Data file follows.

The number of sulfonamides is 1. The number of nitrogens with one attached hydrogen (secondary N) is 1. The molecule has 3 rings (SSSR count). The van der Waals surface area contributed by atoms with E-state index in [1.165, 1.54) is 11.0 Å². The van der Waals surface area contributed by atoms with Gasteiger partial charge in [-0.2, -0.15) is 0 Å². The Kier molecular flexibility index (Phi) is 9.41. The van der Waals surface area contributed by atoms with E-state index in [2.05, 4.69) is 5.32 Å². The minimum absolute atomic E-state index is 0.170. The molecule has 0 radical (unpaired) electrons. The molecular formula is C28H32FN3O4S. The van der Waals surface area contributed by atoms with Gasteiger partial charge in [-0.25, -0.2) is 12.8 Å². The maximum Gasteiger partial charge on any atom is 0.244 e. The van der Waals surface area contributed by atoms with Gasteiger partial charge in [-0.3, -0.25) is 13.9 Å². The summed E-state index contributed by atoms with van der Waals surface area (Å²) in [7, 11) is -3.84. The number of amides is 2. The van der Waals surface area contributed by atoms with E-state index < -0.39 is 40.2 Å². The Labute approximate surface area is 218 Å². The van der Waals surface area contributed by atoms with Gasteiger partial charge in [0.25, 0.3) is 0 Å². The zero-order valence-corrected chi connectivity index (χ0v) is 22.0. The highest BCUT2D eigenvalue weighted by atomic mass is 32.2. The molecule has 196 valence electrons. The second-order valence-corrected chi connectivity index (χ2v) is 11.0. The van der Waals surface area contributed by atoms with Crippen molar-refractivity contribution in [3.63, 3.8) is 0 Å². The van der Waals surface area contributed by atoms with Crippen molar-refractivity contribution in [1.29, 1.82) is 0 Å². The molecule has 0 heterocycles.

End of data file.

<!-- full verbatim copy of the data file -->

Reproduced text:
The number of sulfonamides is 1. The number of nitrogens with one attached hydrogen (secondary N) is 1. The molecule has 3 rings (SSSR count). The van der Waals surface area contributed by atoms with E-state index in [1.165, 1.54) is 11.0 Å². The van der Waals surface area contributed by atoms with Gasteiger partial charge in [-0.2, -0.15) is 0 Å². The Kier molecular flexibility index (Phi) is 9.41. The van der Waals surface area contributed by atoms with E-state index in [2.05, 4.69) is 5.32 Å². The minimum absolute atomic E-state index is 0.170. The molecule has 0 radical (unpaired) electrons. The molecular formula is C28H32FN3O4S. The van der Waals surface area contributed by atoms with Gasteiger partial charge in [-0.25, -0.2) is 12.8 Å². The maximum Gasteiger partial charge on any atom is 0.244 e. The van der Waals surface area contributed by atoms with Gasteiger partial charge in [-0.3, -0.25) is 13.9 Å². The summed E-state index contributed by atoms with van der Waals surface area (Å²) in [7, 11) is -3.84. The number of amides is 2. The van der Waals surface area contributed by atoms with E-state index < -0.39 is 40.2 Å². The Labute approximate surface area is 218 Å². The van der Waals surface area contributed by atoms with Gasteiger partial charge in [0.25, 0.3) is 0 Å². The zero-order valence-corrected chi connectivity index (χ0v) is 22.0. The highest BCUT2D eigenvalue weighted by atomic mass is 32.2. The molecule has 196 valence electrons. The second-order valence-corrected chi connectivity index (χ2v) is 11.0. The van der Waals surface area contributed by atoms with Crippen molar-refractivity contribution in [3.63, 3.8) is 0 Å². The van der Waals surface area contributed by atoms with Crippen molar-refractivity contribution in [1.29, 1.82) is 0 Å². The molecule has 0 heterocycles.